I don't see that there will be a problem with lessening the meaning of friendship with this usage. It just adds a new type of friendship to the others.

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That's an interesting observation, Mavis.  I myself haven't used the expression "Facebook friend" probably because I know all my "friends" irl, whether they're bio family, church family, colleagues, acquaintances, "real friends," etc.  So perhaps Facebook isn't redefining friendship so much as it is creating a new type of friendship that didn't exist prior to social media. ...Although pen pals do come to mind as something similar. ~Stanley

Just recently, with the advent of Google+ (G+), this "friend"-only classification has changed. G+ pioneered the use of "circles" to identify your relationship to people, so now you can group people by how you know them and control more easily which social group of yours sees what. Facebook followed suit with its "lists" because G+ was getting all the buzz about being the next big thing. This allows a more "authentic" grouping of the people you know, and it allows you to post just to that self-defined social grouping, say, relatives, or old college buddies, or church members, or whatever "circles" you create. So the majority of your argument may go away. It will depend on FB users adopting the new system, which most will be reticent to do, in my opinion, because they are so used to posting publicly, and it's an inconvenience (no matter how small) to post to a list. G+ is a little less inconvenient because it's built around the circles architecture, rather than having it thrown in as an afterthought.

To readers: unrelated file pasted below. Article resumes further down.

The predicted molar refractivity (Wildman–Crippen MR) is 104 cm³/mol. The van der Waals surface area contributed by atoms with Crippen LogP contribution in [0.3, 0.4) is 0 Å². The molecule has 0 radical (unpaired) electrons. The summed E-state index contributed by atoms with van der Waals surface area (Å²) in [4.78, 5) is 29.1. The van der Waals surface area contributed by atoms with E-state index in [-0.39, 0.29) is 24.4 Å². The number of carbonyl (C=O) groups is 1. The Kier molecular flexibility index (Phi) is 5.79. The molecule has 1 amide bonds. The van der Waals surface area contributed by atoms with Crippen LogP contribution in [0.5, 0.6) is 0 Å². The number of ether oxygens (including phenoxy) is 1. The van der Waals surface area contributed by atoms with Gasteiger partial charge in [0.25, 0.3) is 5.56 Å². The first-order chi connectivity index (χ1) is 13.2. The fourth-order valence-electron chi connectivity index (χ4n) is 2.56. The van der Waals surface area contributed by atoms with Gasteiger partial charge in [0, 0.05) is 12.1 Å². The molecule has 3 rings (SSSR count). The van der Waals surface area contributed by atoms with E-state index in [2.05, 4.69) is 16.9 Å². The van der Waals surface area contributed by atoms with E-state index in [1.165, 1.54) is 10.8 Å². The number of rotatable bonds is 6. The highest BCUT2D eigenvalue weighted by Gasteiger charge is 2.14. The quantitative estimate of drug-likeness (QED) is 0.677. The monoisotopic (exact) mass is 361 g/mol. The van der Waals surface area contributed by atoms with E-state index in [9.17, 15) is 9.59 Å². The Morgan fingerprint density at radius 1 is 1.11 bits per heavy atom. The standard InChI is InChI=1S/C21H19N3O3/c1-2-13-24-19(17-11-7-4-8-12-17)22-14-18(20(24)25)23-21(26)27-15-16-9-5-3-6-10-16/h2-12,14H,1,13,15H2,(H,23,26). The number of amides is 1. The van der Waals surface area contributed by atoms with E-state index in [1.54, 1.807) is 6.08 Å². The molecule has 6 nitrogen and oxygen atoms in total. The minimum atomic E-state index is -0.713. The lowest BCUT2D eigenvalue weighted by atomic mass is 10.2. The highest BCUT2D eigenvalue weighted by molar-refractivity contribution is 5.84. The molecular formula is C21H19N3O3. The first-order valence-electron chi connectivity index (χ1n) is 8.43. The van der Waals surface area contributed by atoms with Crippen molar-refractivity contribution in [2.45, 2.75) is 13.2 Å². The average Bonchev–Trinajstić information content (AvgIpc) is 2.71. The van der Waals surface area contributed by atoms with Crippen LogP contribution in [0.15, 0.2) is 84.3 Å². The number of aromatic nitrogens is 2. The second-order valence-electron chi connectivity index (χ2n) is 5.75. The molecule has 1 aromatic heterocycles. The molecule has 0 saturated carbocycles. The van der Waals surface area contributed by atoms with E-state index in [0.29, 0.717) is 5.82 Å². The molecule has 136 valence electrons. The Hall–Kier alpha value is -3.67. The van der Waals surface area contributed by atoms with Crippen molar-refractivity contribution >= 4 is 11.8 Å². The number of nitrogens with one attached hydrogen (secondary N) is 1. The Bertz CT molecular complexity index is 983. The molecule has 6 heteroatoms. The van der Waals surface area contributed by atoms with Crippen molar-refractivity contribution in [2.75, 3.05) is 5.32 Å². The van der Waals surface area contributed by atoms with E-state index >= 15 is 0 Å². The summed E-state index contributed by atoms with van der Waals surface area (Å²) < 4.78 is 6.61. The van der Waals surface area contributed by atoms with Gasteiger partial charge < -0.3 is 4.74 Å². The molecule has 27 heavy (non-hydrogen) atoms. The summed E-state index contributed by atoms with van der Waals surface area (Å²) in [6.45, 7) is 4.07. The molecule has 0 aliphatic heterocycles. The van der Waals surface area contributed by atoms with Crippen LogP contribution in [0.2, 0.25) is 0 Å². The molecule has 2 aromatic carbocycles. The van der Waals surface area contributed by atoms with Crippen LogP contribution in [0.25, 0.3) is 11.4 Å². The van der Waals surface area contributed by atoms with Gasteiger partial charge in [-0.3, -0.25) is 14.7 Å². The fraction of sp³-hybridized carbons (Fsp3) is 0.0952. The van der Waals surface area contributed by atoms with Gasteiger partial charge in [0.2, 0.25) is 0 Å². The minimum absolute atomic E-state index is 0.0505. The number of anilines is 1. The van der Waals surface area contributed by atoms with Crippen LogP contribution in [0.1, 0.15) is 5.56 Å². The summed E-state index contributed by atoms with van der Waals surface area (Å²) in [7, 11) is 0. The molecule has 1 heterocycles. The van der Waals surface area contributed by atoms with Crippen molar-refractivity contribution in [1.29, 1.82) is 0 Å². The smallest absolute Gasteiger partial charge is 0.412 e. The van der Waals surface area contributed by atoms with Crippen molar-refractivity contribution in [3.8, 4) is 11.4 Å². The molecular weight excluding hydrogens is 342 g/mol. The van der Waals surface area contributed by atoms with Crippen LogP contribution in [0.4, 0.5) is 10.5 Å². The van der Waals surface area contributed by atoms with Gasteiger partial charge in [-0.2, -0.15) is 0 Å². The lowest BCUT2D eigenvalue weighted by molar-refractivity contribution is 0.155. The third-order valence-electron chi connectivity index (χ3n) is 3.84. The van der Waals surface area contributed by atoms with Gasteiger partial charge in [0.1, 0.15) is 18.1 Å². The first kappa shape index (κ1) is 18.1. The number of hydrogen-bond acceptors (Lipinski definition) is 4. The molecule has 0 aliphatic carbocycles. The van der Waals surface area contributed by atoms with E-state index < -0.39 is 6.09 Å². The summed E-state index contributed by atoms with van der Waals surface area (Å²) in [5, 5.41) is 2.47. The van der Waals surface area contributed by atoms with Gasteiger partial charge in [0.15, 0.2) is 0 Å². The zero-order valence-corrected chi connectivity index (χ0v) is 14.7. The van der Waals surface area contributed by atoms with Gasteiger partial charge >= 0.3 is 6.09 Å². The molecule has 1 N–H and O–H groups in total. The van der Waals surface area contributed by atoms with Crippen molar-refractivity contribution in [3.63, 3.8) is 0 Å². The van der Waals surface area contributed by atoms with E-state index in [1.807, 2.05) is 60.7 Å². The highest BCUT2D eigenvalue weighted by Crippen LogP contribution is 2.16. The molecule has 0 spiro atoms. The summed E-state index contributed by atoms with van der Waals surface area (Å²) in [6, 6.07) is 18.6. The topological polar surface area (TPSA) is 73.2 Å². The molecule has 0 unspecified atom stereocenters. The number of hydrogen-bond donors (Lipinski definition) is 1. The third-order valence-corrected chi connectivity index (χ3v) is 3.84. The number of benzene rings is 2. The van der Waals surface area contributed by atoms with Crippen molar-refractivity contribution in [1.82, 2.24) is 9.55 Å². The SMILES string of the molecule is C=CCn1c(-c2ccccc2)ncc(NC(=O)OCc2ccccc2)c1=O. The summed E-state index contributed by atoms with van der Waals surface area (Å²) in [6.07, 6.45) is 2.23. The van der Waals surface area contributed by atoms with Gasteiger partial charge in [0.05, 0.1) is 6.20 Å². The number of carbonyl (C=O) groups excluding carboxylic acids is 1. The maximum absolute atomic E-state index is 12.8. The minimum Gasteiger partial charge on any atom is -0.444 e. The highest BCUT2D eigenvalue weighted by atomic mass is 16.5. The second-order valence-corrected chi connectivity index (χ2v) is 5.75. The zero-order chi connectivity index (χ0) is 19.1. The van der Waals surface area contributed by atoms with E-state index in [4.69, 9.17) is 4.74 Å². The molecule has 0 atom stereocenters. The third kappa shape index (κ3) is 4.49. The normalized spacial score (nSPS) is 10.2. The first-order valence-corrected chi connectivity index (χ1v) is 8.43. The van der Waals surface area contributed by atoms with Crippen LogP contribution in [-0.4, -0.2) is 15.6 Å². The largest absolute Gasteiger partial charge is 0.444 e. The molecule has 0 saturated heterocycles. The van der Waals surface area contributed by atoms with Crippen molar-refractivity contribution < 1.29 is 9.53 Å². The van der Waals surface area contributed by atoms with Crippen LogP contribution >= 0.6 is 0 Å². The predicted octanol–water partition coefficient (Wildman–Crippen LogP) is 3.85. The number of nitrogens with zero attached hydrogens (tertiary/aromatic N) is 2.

I share Holtvlüwer's trepidation about being friends with those in authority over me (though it's more rigidly delineated for me by the the US Army), but he failed to mention an important flip-side to this argument. What about "friending" young, single ladies college age) from my home church, for example? I'm married with two kids, and am a Ministry Associate operating as a US Army Chaplain. I have avoided the creation of a "fan page" for myself (I'm not THAT important) so that people can follow my ministry, and just use personal FB & G+ pages.

Now, from my early days as a young (I'm 37 now) Bible College student, it was hammered into my brain to never put myself in a situation that even hinted at sexual compromise, but on FB & G+ I have these "friends" who are young ladies from my home church that I have accepted as friends because I was acquainted with them and their families, they requested to be friends with me, and I make the assumption that they just want to keep up with the ministry that I'm doing. (For the record, I have never had any inappropriate requests or posts from any of them).

A few points on this; in real life, were I a local Pastor, I would never have relationships with young ladies in which I would be constantly privy to their daily social interactions because that would more than hint of inappropriateness, I think. I worked out my discomfort long ago, by assuring that my wife is my "friend" and always has full access to anything on my FB page. I have never requested a "friending" with a female unless my wife was aware of it, never with anyone who might appear to be a compromise (old girlfriends, say) or anyone else whose friendship might give even the appearance of inappropriateness. I have once or twice, unfriended other females (not from my church) who have written inappropriate(unchristian) posts, but all in all, I haven't had a bad experience with FB or G+.

As a Pastor, what is your view on this?